https://radhaus.studio: Broadcast and recording engineer, media production manager, cable monkey, marketing dork, project manager, chief cook and bottle-washer. https://ars-lirica.com: Author, storyteller, shit-stirrer, enemy of the people.
View all posts by Rebekkah Hilgraves
We know climate change is linked to our global economic activity and its voracious appetite for energy, mostly in the form of fossil fuels which increase concentration of CO2 in the atmosphere. Some argue that the problem of inequality cannot be addressed without economic growth and hence the tension referred to in John Fullerton’s blog.
Let’s get this one point straight – economic growth in the US has not reduced but actually increased inequality in the US since the 80s as I discussed in my blog post Economic Growth and Inequality.
How do we bring about the more just and compassionate society we long for in the New Year?
How do we remain centered, effective and positive in the presence of the many challenges we face?
How do we move towards a closer alignment with our values in all aspects of our lives?
How do we cultivate our personal resilience, kindness, compassion, joy and equanimity?
These are the questions I am pondering at the beginning of this year as I contemplate the best way to be an effective participant in the Great Turning – the shift in society and all its institutions necessary to bring about a socially just, environmentally sounds and spiritually fulfilling human presence on planet Earth.
I recognize that some might question the need for such a broad context for Essential Knowledge for Transition – a series of talks and resources on the money and banking system, the economic system and the financial system and healthier alternatives thereof. Yet, after presenting this material on 35 occasions to communities of engaged citizens in 2013 I realized that acquiring an understanding of those systems can be emotionally challenging and that such knowledge can only be transformed into social change if at the same time we engage in a personal transformation.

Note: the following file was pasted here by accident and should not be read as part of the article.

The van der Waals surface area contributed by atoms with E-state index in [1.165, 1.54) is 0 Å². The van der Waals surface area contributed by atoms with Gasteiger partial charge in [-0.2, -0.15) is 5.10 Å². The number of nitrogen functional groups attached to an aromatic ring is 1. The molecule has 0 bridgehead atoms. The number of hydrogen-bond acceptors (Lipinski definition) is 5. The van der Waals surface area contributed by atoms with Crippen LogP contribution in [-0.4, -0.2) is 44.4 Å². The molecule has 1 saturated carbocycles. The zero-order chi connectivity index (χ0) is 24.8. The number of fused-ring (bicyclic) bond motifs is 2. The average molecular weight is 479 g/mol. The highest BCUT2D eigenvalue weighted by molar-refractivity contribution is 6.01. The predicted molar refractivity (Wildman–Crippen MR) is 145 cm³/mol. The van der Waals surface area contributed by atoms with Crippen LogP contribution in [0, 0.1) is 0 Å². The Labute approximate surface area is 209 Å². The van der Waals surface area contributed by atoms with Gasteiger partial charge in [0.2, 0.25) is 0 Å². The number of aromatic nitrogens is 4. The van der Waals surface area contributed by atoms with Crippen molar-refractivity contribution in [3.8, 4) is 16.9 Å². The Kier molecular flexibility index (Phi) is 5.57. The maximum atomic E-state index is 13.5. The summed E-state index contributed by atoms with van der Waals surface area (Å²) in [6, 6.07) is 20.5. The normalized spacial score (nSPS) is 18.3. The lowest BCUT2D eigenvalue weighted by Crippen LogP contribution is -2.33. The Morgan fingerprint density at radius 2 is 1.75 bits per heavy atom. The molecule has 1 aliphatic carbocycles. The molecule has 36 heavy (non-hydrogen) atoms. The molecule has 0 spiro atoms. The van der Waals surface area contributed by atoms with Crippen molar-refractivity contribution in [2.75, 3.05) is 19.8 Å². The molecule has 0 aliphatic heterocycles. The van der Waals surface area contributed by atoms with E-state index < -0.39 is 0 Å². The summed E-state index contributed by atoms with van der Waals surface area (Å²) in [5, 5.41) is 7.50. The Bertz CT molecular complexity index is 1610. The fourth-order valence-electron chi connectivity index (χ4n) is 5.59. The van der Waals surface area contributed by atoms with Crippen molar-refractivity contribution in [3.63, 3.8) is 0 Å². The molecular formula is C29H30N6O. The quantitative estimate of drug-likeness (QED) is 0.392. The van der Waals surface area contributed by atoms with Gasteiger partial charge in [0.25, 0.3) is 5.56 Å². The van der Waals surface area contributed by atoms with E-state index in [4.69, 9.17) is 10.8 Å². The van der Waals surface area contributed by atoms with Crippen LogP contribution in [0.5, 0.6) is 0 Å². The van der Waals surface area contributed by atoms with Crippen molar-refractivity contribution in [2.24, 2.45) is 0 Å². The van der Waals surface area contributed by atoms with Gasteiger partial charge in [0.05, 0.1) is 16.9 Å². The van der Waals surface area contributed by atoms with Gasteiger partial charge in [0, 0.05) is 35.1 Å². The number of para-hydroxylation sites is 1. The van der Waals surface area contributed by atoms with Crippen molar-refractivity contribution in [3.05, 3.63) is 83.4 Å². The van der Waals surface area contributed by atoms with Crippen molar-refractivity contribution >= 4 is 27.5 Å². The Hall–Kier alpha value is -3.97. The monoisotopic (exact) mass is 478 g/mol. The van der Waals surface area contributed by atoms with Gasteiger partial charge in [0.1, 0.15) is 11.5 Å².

With the economic slump well into its sixth year and unemployment still significantly higher than at its inception in 2007, it is understandable that the priority of elected officials is job creation. States, counties and municipalities, while dealing with budget deficits, have been competing with each other to attract jobs in their region with tax abatements and other financial incentives mostly targeted at large corporations.
Attracting jobs through tax incentives has been at times extravagantly costly, like the recent $55M tax abatement Apple received from the state of Nevada to create 35 jobs in a new data storage center in Reno, or the jobs created in the State of New Jersey in the last decade – as the NYT reported on April 12th, 2012 “… the Christie administration has granted more than $900 million in state tax credits over 10 years to 15 companies, including Panasonic, Goya, Prudential and Campbell’s Soup. The companies have promised to add 2,364 jobs, or $387,537 in tax credits per job, over the next decade”.
There is an unexamined assumption in our culture and political discourse – that economic growth is desirable since it improves the well being of everybody in society. This assumption is incorrect since it neglects the reality that the gains from economic growth have over time been captured by a progressively smaller percentage of the US population – the wealthiest among us.